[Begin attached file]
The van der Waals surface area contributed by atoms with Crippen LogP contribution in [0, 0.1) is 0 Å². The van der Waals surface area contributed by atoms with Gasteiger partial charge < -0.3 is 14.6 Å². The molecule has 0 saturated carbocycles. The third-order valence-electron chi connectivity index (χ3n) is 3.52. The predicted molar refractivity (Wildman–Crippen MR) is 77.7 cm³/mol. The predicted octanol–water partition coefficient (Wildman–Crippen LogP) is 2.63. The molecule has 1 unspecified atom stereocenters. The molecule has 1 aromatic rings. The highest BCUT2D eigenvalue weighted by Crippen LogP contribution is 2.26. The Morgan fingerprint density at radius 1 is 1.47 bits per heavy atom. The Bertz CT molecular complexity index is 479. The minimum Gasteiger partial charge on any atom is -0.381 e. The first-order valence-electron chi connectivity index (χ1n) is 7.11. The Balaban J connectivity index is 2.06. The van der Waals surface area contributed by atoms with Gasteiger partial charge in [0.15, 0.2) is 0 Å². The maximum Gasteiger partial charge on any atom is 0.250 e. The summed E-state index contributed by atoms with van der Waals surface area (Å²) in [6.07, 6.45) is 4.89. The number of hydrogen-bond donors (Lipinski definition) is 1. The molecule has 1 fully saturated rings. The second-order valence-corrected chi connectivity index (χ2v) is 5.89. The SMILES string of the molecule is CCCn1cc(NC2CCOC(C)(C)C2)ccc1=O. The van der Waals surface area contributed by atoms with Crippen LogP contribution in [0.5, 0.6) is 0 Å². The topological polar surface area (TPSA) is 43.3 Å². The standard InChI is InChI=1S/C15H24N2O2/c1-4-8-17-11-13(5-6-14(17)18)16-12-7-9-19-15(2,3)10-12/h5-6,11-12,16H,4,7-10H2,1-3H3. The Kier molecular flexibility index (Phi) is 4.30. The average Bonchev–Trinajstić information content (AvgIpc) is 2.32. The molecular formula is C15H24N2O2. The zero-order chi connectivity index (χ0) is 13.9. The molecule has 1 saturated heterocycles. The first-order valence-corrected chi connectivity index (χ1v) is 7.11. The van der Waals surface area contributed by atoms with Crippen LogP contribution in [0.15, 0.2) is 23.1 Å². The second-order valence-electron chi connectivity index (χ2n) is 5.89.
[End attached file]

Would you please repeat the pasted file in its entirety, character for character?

The van der Waals surface area contributed by atoms with Crippen LogP contribution in [0, 0.1) is 0 Å². The van der Waals surface area contributed by atoms with Gasteiger partial charge < -0.3 is 14.6 Å². The molecule has 0 saturated carbocycles. The third-order valence-electron chi connectivity index (χ3n) is 3.52. The predicted molar refractivity (Wildman–Crippen MR) is 77.7 cm³/mol. The predicted octanol–water partition coefficient (Wildman–Crippen LogP) is 2.63. The molecule has 1 unspecified atom stereocenters. The molecule has 1 aromatic rings. The highest BCUT2D eigenvalue weighted by Crippen LogP contribution is 2.26. The Morgan fingerprint density at radius 1 is 1.47 bits per heavy atom. The Bertz CT molecular complexity index is 479. The minimum Gasteiger partial charge on any atom is -0.381 e. The first-order valence-electron chi connectivity index (χ1n) is 7.11. The Balaban J connectivity index is 2.06. The van der Waals surface area contributed by atoms with Gasteiger partial charge in [0.15, 0.2) is 0 Å². The maximum Gasteiger partial charge on any atom is 0.250 e. The summed E-state index contributed by atoms with van der Waals surface area (Å²) in [6.07, 6.45) is 4.89. The number of hydrogen-bond donors (Lipinski definition) is 1. The molecule has 1 fully saturated rings. The second-order valence-corrected chi connectivity index (χ2v) is 5.89. The SMILES string of the molecule is CCCn1cc(NC2CCOC(C)(C)C2)ccc1=O. The van der Waals surface area contributed by atoms with Crippen LogP contribution in [0.5, 0.6) is 0 Å². The topological polar surface area (TPSA) is 43.3 Å². The standard InChI is InChI=1S/C15H24N2O2/c1-4-8-17-11-13(5-6-14(17)18)16-12-7-9-19-15(2,3)10-12/h5-6,11-12,16H,4,7-10H2,1-3H3. The Kier molecular flexibility index (Phi) is 4.30. The average Bonchev–Trinajstić information content (AvgIpc) is 2.32. The molecular formula is C15H24N2O2. The zero-order chi connectivity index (χ0) is 13.9. The molecule has 1 saturated heterocycles. The first-order valence-corrected chi connectivity index (χ1v) is 7.11. The van der Waals surface area contributed by atoms with Crippen LogP contribution in [0.15, 0.2) is 23.1 Å². The second-order valence-electron chi connectivity index (χ2n) is 5.89.